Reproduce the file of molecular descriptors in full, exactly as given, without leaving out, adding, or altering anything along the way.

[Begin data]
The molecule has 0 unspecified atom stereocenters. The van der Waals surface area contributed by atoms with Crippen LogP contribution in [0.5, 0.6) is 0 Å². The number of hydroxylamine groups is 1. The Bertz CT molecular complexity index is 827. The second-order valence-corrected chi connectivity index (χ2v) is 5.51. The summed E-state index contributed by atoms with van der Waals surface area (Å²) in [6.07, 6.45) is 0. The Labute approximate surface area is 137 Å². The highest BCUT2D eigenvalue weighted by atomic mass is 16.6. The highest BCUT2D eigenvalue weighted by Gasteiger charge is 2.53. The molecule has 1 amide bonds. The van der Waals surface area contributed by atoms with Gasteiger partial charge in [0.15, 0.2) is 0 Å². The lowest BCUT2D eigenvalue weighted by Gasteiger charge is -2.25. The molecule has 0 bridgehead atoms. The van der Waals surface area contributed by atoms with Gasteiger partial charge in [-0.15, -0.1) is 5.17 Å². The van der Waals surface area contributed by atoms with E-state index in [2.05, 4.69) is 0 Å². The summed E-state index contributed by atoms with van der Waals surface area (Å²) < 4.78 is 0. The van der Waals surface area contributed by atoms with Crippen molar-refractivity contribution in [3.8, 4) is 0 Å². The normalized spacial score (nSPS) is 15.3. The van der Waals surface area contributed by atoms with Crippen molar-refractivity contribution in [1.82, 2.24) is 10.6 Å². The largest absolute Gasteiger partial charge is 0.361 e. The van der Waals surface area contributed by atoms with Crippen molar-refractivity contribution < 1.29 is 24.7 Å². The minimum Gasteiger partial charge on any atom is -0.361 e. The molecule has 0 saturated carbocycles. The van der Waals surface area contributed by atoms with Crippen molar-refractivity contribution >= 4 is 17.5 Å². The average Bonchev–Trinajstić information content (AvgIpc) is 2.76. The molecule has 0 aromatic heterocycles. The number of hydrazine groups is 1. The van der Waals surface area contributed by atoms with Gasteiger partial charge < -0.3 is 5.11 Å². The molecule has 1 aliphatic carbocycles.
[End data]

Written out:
The molecule has 0 unspecified atom stereocenters. The van der Waals surface area contributed by atoms with Crippen LogP contribution in [0.5, 0.6) is 0 Å². The number of hydroxylamine groups is 1. The Bertz CT molecular complexity index is 827. The second-order valence-corrected chi connectivity index (χ2v) is 5.51. The summed E-state index contributed by atoms with van der Waals surface area (Å²) in [6.07, 6.45) is 0. The Labute approximate surface area is 137 Å². The highest BCUT2D eigenvalue weighted by atomic mass is 16.6. The highest BCUT2D eigenvalue weighted by Gasteiger charge is 2.53. The molecule has 1 amide bonds. The van der Waals surface area contributed by atoms with Gasteiger partial charge in [0.15, 0.2) is 0 Å². The lowest BCUT2D eigenvalue weighted by Gasteiger charge is -2.25. The molecule has 0 bridgehead atoms. The van der Waals surface area contributed by atoms with Gasteiger partial charge in [-0.15, -0.1) is 5.17 Å². The van der Waals surface area contributed by atoms with E-state index in [2.05, 4.69) is 0 Å². The summed E-state index contributed by atoms with van der Waals surface area (Å²) < 4.78 is 0. The van der Waals surface area contributed by atoms with Crippen molar-refractivity contribution in [3.8, 4) is 0 Å². The normalized spacial score (nSPS) is 15.3. The van der Waals surface area contributed by atoms with Crippen molar-refractivity contribution in [1.82, 2.24) is 10.6 Å². The largest absolute Gasteiger partial charge is 0.361 e. The van der Waals surface area contributed by atoms with Crippen molar-refractivity contribution < 1.29 is 24.7 Å². The minimum Gasteiger partial charge on any atom is -0.361 e. The molecule has 0 saturated carbocycles. The van der Waals surface area contributed by atoms with Crippen molar-refractivity contribution >= 4 is 17.5 Å². The average Bonchev–Trinajstić information content (AvgIpc) is 2.76. The molecule has 0 aromatic heterocycles. The number of hydrazine groups is 1. The van der Waals surface area contributed by atoms with Gasteiger partial charge < -0.3 is 5.11 Å². The molecule has 1 aliphatic carbocycles.